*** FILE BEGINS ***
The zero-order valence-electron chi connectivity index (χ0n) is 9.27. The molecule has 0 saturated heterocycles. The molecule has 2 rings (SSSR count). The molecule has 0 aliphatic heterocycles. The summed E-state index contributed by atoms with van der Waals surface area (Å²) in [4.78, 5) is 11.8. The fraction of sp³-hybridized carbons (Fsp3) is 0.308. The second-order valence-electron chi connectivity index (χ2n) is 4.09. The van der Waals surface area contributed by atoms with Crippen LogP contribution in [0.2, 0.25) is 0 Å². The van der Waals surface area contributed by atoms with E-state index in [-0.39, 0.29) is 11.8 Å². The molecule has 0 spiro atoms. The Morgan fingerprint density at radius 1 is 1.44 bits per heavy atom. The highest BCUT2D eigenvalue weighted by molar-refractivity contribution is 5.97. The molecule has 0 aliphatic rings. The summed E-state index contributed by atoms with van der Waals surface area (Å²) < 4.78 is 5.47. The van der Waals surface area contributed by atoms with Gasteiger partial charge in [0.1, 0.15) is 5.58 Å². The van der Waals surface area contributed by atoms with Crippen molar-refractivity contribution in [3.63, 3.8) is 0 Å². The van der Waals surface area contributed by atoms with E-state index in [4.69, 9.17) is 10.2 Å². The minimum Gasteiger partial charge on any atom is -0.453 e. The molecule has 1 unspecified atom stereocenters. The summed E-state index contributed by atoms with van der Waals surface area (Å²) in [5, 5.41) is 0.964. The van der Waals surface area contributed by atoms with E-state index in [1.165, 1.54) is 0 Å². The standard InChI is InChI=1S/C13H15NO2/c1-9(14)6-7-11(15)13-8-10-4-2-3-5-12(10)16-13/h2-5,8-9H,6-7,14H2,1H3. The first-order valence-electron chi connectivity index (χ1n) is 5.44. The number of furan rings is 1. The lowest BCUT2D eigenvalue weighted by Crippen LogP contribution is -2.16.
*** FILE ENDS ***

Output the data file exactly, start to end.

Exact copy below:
The zero-order valence-electron chi connectivity index (χ0n) is 9.27. The molecule has 0 saturated heterocycles. The molecule has 2 rings (SSSR count). The molecule has 0 aliphatic heterocycles. The summed E-state index contributed by atoms with van der Waals surface area (Å²) in [4.78, 5) is 11.8. The fraction of sp³-hybridized carbons (Fsp3) is 0.308. The second-order valence-electron chi connectivity index (χ2n) is 4.09. The van der Waals surface area contributed by atoms with Crippen LogP contribution in [0.2, 0.25) is 0 Å². The van der Waals surface area contributed by atoms with E-state index in [-0.39, 0.29) is 11.8 Å². The molecule has 0 spiro atoms. The Morgan fingerprint density at radius 1 is 1.44 bits per heavy atom. The highest BCUT2D eigenvalue weighted by molar-refractivity contribution is 5.97. The molecule has 0 aliphatic rings. The summed E-state index contributed by atoms with van der Waals surface area (Å²) < 4.78 is 5.47. The van der Waals surface area contributed by atoms with Gasteiger partial charge in [0.1, 0.15) is 5.58 Å². The van der Waals surface area contributed by atoms with Crippen molar-refractivity contribution in [3.63, 3.8) is 0 Å². The van der Waals surface area contributed by atoms with E-state index in [4.69, 9.17) is 10.2 Å². The minimum Gasteiger partial charge on any atom is -0.453 e. The molecule has 1 unspecified atom stereocenters. The summed E-state index contributed by atoms with van der Waals surface area (Å²) in [5, 5.41) is 0.964. The van der Waals surface area contributed by atoms with E-state index in [1.165, 1.54) is 0 Å². The standard InChI is InChI=1S/C13H15NO2/c1-9(14)6-7-11(15)13-8-10-4-2-3-5-12(10)16-13/h2-5,8-9H,6-7,14H2,1H3. The first-order valence-electron chi connectivity index (χ1n) is 5.44. The number of furan rings is 1. The lowest BCUT2D eigenvalue weighted by Crippen LogP contribution is -2.16.